"Now you've got the Formula BMW series expanding into North America and Toyota is introducing an 1,800 cc series in Australia and New Zeland which is virtually the same thing. Every manufacturer wants to get in but there's not room for all of them. The sanctioning bodies should be telling the manufacturers what they should and shouldn't be doing, but there's none of that. NASCAR is the only sanctioning body in the world that operates that way."

Although Sullivan lives in France these days he co-owns southern California's Irwindale Speedway. "If we run any kind of stock car program like the Southwest tour we bring the people in, but if we try to do any kind of open-wheel racing, midgets, sprint cars, forget it," Sullivan said. "We get the same number of people every year. If Tony Stewart comes it doesn't matter. We've tried that and we still get the same crowd, maybe a third of the seats are full. But we bring in any kind of stock cars and we fill the place."

Sullivan says that even the young drivers in his Red Bull program don't appreciate his own racing accomplishments. "Some of these kids ask me what I did in racing and I tell them I won the Indy 500 in 1985 and the CART championship in '88 and they say, 'Oh really, well that's not really a major thing is it?' So that's the level of recognition. It's a generational thing. It's been almost ten years now since Indy car racing has enjoyed any kind of serious credibility. Now it's gone and I don't know how they're ever going to get it back."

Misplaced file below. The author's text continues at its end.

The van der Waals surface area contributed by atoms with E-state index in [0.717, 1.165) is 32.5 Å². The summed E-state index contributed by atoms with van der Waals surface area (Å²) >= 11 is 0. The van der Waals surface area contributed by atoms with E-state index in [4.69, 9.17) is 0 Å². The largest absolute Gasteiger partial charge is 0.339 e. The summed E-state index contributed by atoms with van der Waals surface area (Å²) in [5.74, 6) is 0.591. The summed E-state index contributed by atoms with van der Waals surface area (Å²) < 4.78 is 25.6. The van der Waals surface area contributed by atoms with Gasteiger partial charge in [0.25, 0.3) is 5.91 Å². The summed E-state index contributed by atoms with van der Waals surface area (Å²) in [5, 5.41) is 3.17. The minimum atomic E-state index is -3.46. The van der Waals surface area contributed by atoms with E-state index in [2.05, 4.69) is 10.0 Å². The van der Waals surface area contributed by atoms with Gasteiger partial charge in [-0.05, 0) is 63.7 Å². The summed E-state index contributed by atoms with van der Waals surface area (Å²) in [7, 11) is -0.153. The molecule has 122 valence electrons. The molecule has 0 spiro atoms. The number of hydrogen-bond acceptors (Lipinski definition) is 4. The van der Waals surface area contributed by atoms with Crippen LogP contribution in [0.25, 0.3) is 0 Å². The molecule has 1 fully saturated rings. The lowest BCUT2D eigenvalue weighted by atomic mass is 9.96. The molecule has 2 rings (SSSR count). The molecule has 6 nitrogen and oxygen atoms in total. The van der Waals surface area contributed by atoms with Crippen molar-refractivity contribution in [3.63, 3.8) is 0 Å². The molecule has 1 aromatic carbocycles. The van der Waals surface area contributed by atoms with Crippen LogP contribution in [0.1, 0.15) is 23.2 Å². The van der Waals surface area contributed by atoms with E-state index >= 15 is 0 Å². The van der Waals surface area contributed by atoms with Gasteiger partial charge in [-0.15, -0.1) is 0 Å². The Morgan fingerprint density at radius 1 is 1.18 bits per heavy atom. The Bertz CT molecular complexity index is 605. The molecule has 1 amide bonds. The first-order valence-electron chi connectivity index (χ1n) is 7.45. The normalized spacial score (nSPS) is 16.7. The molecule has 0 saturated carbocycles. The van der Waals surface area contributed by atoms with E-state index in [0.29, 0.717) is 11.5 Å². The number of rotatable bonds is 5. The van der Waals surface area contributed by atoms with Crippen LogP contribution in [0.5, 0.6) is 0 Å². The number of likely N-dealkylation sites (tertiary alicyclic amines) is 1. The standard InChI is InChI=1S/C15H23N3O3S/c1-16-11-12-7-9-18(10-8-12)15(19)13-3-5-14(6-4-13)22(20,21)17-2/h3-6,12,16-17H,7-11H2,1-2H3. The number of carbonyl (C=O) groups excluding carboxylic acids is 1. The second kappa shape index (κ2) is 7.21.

One of Sullivan's partners at Irwindale is Jim Williams a major food supplier to McDonald's who used to be an associate sponsor of the Penske team. "A few years ago Tony admitted to Jim Williams and me that he wasn't sure if the crowds would ever come back," Sullivan remarked.

Long Beach founder and former CART CEO Chris Pook believes the Long Beach GP holds the keys to Champ Car's future. "The lynchpin I think will be the Long Beach Grand Prix," Pook says. "Will this race remain a Champ Car race, or will the IRL show their true colors and their true intentions? They've already showed them in court because, as everyone knows, they were prepared to buy this race."

Pook has no doubts that a switch to the IRL would be very damaging to the crowd. "You've got to look at it from the position of what's good for this venue, and I'm hopeful that the Champ Cars will stay. It will be an interesting decision that has to be made here in town among the business community and political leaders. A change of cars will require a modification to the contract with the city so it will become a political issue, and we'll see how it works out. It is committed for next year as a Champ Car race, but they've got to start talking very quickly about 2006 and beyond."